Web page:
(5) Because lawyers are expensive and people generally resent paying high fees, especially when, on the whole, people usually do not willingly become embroiled in litigation, the outcome of which inevitably involves at least one defeated and financially much worse off party and a winner who has gone through months of stress and expense, simply in order to restore, in so far as it is possible to do so, the status quo.

(6) Because lawyers are, on the whole, good at manipulating language in order to persuade others to accept their client's version of events, or an interpretation of the law that most suits their client's case. They also have a tendency to use this skill in their non-professional life. Most lay people are not so skilled in this art, and are deeply suspicious of those who are.

There are probably more reasons, but I have a headache due to this horrible weather. :(

Lawcruncher
03-07-2009, 13:04 PM
(1) Because...etc.

I was going to say all that!

TC2009
03-07-2009, 14:00 PM
(2) Because lay people generally do not understand and are frightened of the law (and by extension, lawyers).

Meh. Most lawyers one deals with have no specific property law knowledge. They might be good at claiming for road accidents and the like, I dunno, I've never used one for that purpose.

TC2009
03-07-2009, 14:01 PM
And don't even bother to get me started on the teaching 'profession'

jeffrey
03-07-2009, 14:02 PM
And don't even bother to get me started on the teaching 'profession'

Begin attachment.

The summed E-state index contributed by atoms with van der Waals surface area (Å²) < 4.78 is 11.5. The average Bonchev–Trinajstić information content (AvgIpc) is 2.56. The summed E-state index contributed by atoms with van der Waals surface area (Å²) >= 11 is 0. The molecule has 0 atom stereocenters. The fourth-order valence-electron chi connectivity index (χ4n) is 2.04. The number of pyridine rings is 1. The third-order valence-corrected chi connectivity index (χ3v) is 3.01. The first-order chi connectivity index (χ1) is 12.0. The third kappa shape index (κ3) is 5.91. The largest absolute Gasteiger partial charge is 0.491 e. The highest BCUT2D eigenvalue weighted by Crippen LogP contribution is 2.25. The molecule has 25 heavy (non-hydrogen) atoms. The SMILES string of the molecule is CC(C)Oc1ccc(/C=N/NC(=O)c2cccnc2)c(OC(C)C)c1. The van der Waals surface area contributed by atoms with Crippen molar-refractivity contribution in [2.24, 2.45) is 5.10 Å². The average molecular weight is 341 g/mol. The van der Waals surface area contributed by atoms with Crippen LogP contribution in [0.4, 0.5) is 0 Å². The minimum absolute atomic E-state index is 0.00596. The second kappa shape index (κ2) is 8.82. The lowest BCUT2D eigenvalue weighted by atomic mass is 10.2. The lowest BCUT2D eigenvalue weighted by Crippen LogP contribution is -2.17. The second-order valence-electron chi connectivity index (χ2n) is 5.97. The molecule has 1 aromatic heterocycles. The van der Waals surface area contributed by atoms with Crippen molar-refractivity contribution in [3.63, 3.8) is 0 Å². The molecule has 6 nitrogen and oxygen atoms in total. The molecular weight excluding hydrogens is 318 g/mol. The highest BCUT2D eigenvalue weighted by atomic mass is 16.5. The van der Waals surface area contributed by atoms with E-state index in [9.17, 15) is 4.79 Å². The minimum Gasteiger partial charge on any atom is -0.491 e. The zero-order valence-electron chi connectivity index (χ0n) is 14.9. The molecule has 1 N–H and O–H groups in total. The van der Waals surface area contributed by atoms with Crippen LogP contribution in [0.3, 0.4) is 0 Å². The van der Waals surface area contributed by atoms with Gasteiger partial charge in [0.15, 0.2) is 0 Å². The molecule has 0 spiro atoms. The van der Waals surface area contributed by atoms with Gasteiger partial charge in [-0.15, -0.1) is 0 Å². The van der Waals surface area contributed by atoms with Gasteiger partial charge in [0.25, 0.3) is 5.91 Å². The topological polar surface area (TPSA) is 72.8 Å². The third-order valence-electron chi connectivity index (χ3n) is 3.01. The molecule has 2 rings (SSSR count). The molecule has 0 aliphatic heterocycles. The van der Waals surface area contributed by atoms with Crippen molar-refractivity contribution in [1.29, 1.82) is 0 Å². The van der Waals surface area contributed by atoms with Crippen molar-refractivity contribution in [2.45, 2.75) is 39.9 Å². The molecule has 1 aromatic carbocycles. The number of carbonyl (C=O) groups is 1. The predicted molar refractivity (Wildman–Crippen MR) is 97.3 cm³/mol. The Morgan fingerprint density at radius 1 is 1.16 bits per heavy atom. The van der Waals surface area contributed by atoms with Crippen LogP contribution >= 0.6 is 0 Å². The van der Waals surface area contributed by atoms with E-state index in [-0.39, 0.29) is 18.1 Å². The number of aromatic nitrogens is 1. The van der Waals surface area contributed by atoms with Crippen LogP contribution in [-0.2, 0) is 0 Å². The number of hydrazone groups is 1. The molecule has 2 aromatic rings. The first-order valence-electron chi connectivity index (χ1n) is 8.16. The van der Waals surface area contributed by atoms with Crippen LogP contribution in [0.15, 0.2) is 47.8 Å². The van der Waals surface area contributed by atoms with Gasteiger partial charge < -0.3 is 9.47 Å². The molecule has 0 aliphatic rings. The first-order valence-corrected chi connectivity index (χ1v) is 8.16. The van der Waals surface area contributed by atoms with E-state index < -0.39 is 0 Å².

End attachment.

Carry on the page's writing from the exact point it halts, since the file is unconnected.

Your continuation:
Oops. Mind the gap will be on to you. Don't make her angry- you won't like her when she's angry.

SALL
03-07-2009, 14:34 PM
And don't even bother to get me started on the teaching 'profession'

I'm with you on that one.

mind the gap
03-07-2009, 14:34 PM
It's OK. Even Ofsted inspectors and strange people like Chris Woodenhead are allowed to participate on this forum :D

agent46
03-07-2009, 15:05 PM
Meh. Most lawyers one deals with have no specific property law knowledge.

And..........? :confused:

jeffrey
03-07-2009, 15:12 PM
Most lawyers one deals with have no specific property law knowledge.
Eh? Most conveyancing solicitors have a good working knowledge of much more conveyancing and land law than anyone else (inc. Estate Agents). Not all conveyancers are solicitors, true, and only a few of us have a particularly good grasp of the more complex or arcane aspects.

TC2009
03-07-2009, 15:23 PM
One deals 99.9% of the time with commercial property.
Don't get me started on estate agents either. Its a very long list of professions that I'm happy to take a stereotypical view on, although it can be shortened if you include 'Public Sector Workers' (oxymoron) as one category

mind the gap
03-07-2009, 15:26 PM
One deals 99.9% of the time with commercial property. Who are you - the Queen?




Don't get me started on estate agents either. Its a very long list of professions that I'm happy to take a stereotypical view on, Estate agency is not a profession.